The widow, Miss Watson, takes Huck into a closet to pray, and tells him to pray every day so he will get what he wants. Huck tries to pray daily, but becomes disappointed when all he gets is a fish-line with no hooks, when he prayed extra hard for hooks. “By-and-by, one day, I asked Miss Watson to try for me, but she said I was a fool. She never told me why, and I couldn’t make it out no way” (19). When he asks Miss Watson about it, she tells him praying brings spiritual gifts. Unable to see any use for that sort of thing, Huck decides praying is probably not worth his time. Huckleberry Finn, an illiterate white trash boy who is at the bottom of society’s hierarchy, narrates Mark Twain’s The Adventures of Huckleberry Finn. Twain put the novel in the voice of Huck for his very literal thinking. His realistic views and perceptions provide much of the ironic humor of the novel. Huck simply reports what he sees, and the monotone narration allows Twain to show a realistic view of the common ignorance, slavery, and inhumanity that took place.
In the novel, “The Adventures of Huckleberry Finn” the main character Huck Finn learns how to make better decisions. He realizes how his decisions will affect other people, specifically, his best friend Jim. Huck begins the novel with no direction or guidance, living with his drunk and abusive father. Miss Watson and the Widow Douglas struggle to try to teach Huck how to have good judgement and how to be a good person. Huck is also guided and taught by the runaway slave, and Huck’s best friend, Jim. Throughout the novel, Huck is challenged to look within himself and make good judgement that will affect himself and the people around him, and he gets better at doing this throughout the novel.In the beginning of the novel, there are many examples of Huck being immature and not thinking of anyone except for himself. For example, Huck’s best friend Tom Sawyer starts a gang called the “Tom Sawyer Gang.” The gang was planning on commiting crimes such as theft and murder. The members did not want Huck to be a part of the gang simply because he did not have a family for anyone to kill. When they tell Huck he would not be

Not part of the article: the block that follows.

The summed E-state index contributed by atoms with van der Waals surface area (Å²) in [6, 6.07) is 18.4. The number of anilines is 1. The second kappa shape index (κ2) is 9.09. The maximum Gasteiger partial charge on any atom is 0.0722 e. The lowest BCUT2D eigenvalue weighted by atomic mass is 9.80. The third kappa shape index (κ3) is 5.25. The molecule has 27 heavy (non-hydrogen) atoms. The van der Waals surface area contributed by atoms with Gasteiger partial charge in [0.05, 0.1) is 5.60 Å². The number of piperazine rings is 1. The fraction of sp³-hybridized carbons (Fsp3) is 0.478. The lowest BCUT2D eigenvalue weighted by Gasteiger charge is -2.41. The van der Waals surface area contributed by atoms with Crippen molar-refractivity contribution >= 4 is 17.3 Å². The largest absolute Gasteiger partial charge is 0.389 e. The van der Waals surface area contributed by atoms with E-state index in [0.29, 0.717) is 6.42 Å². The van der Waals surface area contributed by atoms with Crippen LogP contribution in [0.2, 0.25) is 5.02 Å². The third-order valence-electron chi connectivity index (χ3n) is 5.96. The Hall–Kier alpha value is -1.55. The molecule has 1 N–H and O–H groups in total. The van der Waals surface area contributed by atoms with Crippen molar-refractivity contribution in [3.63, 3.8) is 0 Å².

Huck becomes more mature throughout the novel of The Adventures of Huckleberry Finn because of the adults that he meets along the way. These adults include the King and the Duke, Jim, and Huck’s father Pap to help Huck to realize how different people can be than by what is expected. Huck learns to not judge someone based on the color of their skin, not to trust everyone, and to notice that all he needs in his life is himself. The Adventures of Huckleberry Finn is not only a story of a slaves journey to freedom, but also a story of a boy growing up into a
Mark Twain emphasizes the theme that a person's morals are more powerful than the corrupt influence of society in The Adventures of Huckleberry Finn. Based on how Huck Finn views the world and forms his opinions, he does not know the difference between right and wrong. In the novel, Huck escapes civilized society. He encounters a runaway slave, Jim, and together they travel hopes of freedom. But along the way, Huck and Jim come across troubles that have Huck questioning his motives. Throughout their journey, Huck is aware that Jim has escaped but does not know whether or not to turn him into the authorities. Huck’s mentality about society matures and he realizes his need to protect Jim from dangers. As the novel progresses, Huck begins to realize the flaws in society. Huck ultimately chooses to follow his own